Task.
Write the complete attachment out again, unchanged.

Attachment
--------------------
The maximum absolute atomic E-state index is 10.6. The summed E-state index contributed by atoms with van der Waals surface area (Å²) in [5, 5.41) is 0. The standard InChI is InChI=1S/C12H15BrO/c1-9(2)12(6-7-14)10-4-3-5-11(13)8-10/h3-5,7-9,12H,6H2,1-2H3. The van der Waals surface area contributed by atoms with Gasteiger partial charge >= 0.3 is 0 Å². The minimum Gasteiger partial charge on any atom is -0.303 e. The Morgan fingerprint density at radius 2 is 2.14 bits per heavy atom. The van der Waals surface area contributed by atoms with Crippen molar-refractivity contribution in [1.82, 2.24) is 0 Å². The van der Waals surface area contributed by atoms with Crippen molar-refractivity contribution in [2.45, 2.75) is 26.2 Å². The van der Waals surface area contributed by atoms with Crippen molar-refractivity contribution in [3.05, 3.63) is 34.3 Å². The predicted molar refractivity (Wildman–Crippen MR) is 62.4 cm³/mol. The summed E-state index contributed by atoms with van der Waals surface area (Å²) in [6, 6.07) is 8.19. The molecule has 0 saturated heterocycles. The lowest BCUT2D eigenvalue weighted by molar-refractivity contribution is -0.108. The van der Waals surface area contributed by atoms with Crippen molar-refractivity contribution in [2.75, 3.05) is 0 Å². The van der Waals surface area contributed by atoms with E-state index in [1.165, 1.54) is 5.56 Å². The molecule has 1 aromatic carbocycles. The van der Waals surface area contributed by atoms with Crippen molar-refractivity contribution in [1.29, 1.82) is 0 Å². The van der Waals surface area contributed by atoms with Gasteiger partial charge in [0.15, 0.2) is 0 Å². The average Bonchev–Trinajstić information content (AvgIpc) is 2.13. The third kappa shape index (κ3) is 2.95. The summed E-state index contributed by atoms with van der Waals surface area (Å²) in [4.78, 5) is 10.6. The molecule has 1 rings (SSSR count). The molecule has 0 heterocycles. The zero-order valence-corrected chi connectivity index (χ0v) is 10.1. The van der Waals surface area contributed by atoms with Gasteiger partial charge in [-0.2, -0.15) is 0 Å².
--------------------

The maximum absolute atomic E-state index is 10.6. The summed E-state index contributed by atoms with van der Waals surface area (Å²) in [5, 5.41) is 0. The standard InChI is InChI=1S/C12H15BrO/c1-9(2)12(6-7-14)10-4-3-5-11(13)8-10/h3-5,7-9,12H,6H2,1-2H3. The van der Waals surface area contributed by atoms with Gasteiger partial charge >= 0.3 is 0 Å². The minimum Gasteiger partial charge on any atom is -0.303 e. The Morgan fingerprint density at radius 2 is 2.14 bits per heavy atom. The van der Waals surface area contributed by atoms with Crippen molar-refractivity contribution in [1.82, 2.24) is 0 Å². The van der Waals surface area contributed by atoms with Crippen molar-refractivity contribution in [2.45, 2.75) is 26.2 Å². The van der Waals surface area contributed by atoms with Crippen molar-refractivity contribution in [3.05, 3.63) is 34.3 Å². The predicted molar refractivity (Wildman–Crippen MR) is 62.4 cm³/mol. The summed E-state index contributed by atoms with van der Waals surface area (Å²) in [6, 6.07) is 8.19. The molecule has 0 saturated heterocycles. The lowest BCUT2D eigenvalue weighted by molar-refractivity contribution is -0.108. The van der Waals surface area contributed by atoms with Crippen molar-refractivity contribution in [2.75, 3.05) is 0 Å². The van der Waals surface area contributed by atoms with E-state index in [1.165, 1.54) is 5.56 Å². The molecule has 1 aromatic carbocycles. The van der Waals surface area contributed by atoms with Crippen molar-refractivity contribution in [1.29, 1.82) is 0 Å². The van der Waals surface area contributed by atoms with Gasteiger partial charge in [0.15, 0.2) is 0 Å². The average Bonchev–Trinajstić information content (AvgIpc) is 2.13. The third kappa shape index (κ3) is 2.95. The summed E-state index contributed by atoms with van der Waals surface area (Å²) in [4.78, 5) is 10.6. The molecule has 1 rings (SSSR count). The molecule has 0 heterocycles. The zero-order valence-corrected chi connectivity index (χ0v) is 10.1. The van der Waals surface area contributed by atoms with Gasteiger partial charge in [-0.2, -0.15) is 0 Å².